SI Vault
October 29, 1962
OF TIME AND THE PLAYOFFSirs:Considering events of the last three weeks we await apologies from all self-appointed detractors of baseball, whose major complaints are that baseball is dull and consumes too much time. Was anyone bored by the Giant-Dodger playoff or the World Series? Did anyone turn off the second playoff game because it ran four hours and 18 minutes? A consensus in the bar in which I watched that epic contest was that another four hours and 18 minutes would have been completely endurable.JERRY C. DAVISFalls Church, Va.
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October 29, 1962

19th Hole: The Readers Take Over

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The best quarterback in college ball today is without doubt Northwestern's Tom Myers. I have seen him play three times, and he is simply sensational. He runs well, as South Carolina can testify, he is most difficult to catch back of the line, as Illinois can testify, and with 20 of 24 completions in his first game he beat anything Otto Graham did at Northwestern.
Columbus, Neb.

Excellent quarterbacks all, but the very best of the crop may well be Ole Miss's Glynn Griffing, already drafted by the New York Giants, who is throwing touchdown passes again for the Rebels just as did his All-America predecessors, Charlie Conerly and Jake Gibbs, on two other championship Mississippi teams.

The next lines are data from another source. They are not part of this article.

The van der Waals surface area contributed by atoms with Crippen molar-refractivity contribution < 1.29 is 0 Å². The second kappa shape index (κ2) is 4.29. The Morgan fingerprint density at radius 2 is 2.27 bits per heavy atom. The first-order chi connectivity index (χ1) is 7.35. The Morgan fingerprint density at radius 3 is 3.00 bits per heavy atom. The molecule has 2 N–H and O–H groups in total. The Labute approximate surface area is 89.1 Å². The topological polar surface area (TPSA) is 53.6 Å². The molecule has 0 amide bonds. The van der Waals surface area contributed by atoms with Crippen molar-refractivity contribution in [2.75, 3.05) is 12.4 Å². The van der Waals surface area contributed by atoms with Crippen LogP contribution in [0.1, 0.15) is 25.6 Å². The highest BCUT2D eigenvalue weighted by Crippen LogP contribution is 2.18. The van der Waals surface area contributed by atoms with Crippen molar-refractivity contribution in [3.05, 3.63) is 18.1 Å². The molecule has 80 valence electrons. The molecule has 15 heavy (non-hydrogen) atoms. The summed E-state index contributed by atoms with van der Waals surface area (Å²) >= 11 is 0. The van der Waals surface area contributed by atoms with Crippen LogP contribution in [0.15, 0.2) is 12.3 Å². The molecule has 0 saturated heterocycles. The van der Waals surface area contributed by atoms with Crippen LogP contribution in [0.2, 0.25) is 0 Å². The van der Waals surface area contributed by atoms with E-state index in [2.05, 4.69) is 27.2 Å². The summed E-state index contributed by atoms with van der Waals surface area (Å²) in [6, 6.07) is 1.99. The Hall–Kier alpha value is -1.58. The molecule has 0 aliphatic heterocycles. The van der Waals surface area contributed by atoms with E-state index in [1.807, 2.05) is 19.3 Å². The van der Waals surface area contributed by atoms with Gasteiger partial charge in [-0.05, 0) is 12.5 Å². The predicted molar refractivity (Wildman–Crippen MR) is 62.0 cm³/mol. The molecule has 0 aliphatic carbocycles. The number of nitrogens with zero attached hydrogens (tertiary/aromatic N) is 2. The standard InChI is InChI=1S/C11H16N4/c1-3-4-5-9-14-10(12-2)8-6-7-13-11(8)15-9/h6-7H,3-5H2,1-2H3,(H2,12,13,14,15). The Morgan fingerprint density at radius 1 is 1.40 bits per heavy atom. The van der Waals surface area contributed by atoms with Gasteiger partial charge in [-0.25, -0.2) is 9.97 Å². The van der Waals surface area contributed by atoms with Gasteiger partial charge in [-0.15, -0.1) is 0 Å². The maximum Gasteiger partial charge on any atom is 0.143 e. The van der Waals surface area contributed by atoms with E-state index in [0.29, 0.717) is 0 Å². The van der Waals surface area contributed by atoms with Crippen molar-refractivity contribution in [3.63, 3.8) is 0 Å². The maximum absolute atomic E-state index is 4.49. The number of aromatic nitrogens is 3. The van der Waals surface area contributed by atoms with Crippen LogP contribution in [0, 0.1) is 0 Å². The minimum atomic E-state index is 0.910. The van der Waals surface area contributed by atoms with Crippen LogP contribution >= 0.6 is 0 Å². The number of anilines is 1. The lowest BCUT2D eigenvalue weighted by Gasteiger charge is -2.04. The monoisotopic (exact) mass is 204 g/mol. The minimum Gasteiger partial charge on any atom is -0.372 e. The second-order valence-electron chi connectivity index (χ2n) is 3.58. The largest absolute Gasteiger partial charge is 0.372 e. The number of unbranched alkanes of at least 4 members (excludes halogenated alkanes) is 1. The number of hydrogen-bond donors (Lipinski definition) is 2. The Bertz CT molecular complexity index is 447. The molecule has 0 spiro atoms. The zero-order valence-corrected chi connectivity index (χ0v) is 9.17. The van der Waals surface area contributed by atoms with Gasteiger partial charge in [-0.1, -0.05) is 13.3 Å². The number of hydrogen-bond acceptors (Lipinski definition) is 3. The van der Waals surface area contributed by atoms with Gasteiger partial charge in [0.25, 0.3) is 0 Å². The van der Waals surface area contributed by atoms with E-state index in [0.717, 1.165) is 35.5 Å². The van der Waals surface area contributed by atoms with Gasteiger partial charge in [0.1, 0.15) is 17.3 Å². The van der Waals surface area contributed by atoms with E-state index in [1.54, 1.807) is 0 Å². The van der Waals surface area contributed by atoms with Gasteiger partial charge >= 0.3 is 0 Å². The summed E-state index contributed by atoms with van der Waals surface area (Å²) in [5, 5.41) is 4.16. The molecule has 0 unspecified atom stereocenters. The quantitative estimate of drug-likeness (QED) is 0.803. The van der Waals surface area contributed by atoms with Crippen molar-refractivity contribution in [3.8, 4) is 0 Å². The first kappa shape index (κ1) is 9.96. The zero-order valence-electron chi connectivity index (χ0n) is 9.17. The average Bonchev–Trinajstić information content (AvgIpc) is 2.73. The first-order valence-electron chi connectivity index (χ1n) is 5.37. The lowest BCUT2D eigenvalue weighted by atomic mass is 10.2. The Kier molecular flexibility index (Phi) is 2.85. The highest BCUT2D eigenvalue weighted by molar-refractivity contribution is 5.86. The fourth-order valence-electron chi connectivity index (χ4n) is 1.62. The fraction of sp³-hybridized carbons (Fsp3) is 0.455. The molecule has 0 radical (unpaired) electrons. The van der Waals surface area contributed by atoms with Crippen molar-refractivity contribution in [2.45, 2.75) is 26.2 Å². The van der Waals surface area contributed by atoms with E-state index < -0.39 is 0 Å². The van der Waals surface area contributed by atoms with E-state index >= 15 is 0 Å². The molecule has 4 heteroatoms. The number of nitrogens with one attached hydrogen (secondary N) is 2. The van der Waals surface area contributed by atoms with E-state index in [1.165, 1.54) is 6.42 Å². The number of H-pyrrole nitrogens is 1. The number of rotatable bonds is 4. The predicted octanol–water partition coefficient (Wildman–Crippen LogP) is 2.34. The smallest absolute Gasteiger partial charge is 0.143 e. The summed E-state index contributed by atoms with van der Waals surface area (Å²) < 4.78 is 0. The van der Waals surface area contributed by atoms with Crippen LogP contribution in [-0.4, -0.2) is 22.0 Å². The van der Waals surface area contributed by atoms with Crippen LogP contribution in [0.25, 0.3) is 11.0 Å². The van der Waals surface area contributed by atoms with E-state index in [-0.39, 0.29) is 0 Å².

Trenton, N.J.

I enjoyed your editorial comment on George Shabay's letter (19TH HOLE, Oct. 15) concerning the "ol' canary hide" for baseballs. But why not a yellow jacket for golf balls? It would certainly help one to keep his eye on the ball and follow a shot all the way. How much easier to find a lost ball and how much more enjoyable for both player and spectator to follow a shot from tee to green!
Ozone Park, N.Y.

As the pappy of the "ol canary hide," I was delighted to see that George Shabay of Graham, Texas has raised his voice in hopes of a further break with tradition in baseball—for the sake of improving the game.

As you reported, tests did prove that the yellow ball was easier to see, but they could not have been conducted without the help of Ford Frick, then head of the National League. In that position he was interested in anything that would help the game, help the fans enjoy it and help the players play it.

It was through the efforts of MacPhail and Frick that the yellow ball was legalized as an "optional ball" but, as you pointed out, in order to get it used managers had to request it, and they never did.

Why? I suspect the main deterrent was the thought of interference with "tradition."

Since that time traditions have been broken all over both leagues. Ten teams instead of eight; helmets to protect batters, increased schedules have all made their way into the game, so now why not the ultimate in a high-visibility ball?

Every time a player is hurt by a pitched or hit ball, every fielding error, every questionable call by an umpire should be a reminder that an easier-to-see ball would improve the quality of this sport.
New York City

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